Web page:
Dalí, Miró, Breton and Magritte are just some of the artists featuring in a new exhibition in Madrid exploring the connection between the world of dreams and Surrealism.
The show features 163 works on loan from museums, galleries and private collections from around the world.
Curator José Jiménez believes the timing of the exhibition is not random: “Surrealism is currently on people’s minds. Surrealism emerged and developed in times of intense social, political and cultural crisis. And I believe that today, we are going though something similar.”
The aim of the exhibition is to show that surrealism was more than just another artistic movement, but more of an attitude to life that left a profound mark on artistic creation as a whole.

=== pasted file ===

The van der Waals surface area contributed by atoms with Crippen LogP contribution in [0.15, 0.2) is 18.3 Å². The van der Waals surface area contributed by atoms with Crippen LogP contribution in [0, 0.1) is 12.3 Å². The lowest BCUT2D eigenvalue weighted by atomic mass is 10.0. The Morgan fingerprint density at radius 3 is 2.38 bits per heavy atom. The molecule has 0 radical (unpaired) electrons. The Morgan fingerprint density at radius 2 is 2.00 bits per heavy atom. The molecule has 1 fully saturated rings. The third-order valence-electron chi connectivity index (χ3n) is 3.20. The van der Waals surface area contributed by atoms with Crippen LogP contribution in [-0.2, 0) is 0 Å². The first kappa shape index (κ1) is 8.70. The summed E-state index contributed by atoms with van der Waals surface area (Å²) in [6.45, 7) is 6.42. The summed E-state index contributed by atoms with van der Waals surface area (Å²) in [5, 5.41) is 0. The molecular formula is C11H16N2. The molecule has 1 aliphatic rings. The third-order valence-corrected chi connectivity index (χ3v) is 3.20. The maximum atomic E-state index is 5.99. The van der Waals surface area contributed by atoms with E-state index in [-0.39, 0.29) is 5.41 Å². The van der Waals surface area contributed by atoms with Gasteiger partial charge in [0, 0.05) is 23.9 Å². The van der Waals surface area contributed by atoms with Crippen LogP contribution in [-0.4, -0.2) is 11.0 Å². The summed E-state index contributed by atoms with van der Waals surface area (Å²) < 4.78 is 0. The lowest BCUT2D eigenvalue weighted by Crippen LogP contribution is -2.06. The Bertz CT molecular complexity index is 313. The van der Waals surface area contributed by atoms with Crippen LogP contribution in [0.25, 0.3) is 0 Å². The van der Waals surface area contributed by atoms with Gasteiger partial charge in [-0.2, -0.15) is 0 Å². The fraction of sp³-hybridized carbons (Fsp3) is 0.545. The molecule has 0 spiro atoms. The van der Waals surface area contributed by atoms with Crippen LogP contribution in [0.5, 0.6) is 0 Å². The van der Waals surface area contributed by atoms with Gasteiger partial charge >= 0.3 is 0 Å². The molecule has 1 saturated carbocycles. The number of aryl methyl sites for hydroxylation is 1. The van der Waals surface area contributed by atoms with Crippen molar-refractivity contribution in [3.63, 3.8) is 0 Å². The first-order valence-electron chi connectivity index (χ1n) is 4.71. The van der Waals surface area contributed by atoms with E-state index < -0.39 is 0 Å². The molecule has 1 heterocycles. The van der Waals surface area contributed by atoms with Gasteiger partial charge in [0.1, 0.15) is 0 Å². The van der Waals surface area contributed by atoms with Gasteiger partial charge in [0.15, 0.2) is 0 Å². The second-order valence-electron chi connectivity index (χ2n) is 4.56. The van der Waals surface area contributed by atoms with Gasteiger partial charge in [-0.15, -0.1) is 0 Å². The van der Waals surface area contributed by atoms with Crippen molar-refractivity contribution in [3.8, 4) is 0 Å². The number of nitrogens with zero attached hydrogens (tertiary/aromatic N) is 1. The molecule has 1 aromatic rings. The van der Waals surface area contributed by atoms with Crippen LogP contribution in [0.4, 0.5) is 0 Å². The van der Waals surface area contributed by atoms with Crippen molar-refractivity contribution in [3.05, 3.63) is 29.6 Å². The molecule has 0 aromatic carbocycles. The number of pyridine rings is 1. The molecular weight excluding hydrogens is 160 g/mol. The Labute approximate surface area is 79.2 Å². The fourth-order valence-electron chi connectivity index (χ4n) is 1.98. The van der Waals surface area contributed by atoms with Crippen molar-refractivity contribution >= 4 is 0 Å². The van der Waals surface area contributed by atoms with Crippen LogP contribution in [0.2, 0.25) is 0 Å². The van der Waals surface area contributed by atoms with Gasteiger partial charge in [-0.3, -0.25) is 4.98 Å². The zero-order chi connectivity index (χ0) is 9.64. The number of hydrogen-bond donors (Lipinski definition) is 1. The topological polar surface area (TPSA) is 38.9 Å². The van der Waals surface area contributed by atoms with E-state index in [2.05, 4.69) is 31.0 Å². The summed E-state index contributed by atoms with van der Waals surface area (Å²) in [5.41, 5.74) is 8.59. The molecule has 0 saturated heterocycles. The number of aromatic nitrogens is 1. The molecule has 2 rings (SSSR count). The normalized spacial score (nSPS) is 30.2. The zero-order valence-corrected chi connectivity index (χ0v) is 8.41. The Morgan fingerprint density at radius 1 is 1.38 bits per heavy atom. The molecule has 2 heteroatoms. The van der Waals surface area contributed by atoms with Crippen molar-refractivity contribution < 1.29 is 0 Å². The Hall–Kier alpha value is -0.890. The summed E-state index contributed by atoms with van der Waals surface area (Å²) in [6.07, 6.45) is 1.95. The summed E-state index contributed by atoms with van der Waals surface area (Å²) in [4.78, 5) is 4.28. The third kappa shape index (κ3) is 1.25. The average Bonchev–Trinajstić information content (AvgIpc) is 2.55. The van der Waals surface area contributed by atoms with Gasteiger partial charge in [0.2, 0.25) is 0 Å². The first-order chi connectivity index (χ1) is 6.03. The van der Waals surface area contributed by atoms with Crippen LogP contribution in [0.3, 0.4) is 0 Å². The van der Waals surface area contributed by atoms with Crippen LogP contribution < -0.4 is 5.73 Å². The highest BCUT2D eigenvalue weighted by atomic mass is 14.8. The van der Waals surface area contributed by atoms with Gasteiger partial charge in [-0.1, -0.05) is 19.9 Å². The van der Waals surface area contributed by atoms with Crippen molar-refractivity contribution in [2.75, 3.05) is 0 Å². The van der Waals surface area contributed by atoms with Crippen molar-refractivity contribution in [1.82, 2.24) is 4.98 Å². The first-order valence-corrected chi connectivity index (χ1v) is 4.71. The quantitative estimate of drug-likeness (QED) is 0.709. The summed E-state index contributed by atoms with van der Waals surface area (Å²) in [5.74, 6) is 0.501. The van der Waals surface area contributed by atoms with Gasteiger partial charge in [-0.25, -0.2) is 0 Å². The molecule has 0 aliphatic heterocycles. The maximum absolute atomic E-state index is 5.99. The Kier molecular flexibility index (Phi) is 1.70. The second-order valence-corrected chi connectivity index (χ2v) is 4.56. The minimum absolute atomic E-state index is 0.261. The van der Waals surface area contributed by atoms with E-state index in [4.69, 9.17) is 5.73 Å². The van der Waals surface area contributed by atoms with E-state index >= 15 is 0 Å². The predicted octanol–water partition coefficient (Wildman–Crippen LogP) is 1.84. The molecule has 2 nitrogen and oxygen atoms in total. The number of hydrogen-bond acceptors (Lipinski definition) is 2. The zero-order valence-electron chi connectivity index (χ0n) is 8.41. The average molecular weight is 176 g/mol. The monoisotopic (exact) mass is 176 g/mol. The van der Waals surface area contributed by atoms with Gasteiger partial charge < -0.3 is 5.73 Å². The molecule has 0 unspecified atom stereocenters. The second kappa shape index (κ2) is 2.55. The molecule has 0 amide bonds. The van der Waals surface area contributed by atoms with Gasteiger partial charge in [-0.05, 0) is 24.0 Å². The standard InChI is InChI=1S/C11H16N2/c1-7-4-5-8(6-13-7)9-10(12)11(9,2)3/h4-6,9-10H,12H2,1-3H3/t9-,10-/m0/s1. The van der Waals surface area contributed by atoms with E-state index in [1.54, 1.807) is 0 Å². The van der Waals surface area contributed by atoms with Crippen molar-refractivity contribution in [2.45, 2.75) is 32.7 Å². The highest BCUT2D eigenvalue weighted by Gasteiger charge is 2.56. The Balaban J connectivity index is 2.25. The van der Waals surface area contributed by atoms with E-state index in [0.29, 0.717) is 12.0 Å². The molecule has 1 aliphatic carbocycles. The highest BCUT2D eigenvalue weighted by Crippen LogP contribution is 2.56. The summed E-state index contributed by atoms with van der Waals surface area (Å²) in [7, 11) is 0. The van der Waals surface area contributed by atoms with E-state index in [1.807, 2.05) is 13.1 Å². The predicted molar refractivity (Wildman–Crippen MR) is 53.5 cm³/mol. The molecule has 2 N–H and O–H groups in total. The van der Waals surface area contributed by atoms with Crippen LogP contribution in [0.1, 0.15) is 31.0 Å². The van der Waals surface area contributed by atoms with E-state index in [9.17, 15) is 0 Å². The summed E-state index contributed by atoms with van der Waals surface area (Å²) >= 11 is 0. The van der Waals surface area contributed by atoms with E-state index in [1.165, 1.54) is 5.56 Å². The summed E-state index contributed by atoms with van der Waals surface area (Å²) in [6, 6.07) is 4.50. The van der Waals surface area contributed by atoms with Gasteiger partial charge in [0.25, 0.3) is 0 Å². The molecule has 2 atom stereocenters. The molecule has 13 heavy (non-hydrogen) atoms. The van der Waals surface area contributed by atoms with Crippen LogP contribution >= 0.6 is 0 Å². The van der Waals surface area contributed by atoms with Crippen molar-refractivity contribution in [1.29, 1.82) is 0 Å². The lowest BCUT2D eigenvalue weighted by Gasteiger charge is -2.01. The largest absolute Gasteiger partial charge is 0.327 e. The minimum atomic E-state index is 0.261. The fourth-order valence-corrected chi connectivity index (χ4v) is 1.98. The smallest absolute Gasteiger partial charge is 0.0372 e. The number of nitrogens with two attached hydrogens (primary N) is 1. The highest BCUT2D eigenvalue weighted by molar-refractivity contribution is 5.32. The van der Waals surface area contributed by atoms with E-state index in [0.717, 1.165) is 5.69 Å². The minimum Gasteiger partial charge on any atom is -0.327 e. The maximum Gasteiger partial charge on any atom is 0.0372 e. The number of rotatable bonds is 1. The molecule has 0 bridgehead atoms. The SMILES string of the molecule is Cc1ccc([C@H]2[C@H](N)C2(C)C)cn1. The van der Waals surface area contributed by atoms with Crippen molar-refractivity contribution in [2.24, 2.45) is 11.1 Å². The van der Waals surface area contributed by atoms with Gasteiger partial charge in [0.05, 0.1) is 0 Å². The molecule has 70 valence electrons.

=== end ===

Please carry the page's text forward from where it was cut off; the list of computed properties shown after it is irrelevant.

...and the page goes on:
From the outset, the Surrealists focused on dreams, seeing them as fundamental to the liberation of the psyche. Freud’s thinking, in particular his work on the interpretation of dreams, played a crucial role in their approach to dreams.
The exhibition’s curator says the surrealist movement was also a pioneer when it came to modes of representation.
“Surrealism was the first multimedia movement. It used all available media: painting, of course, but also sculpture, drawing, collages, objects and, crucially, film,” said José Jiménez.
The ghostly magic of projected dreams plays a key role in the exhibition. Films by Luis Buñuel and Man Ray flicker to life in dark rooms where visitors are invited to dream side by side.
“Surrealism and the Dream” runs at the Thyssen-Bornemisza Museum until January 2014.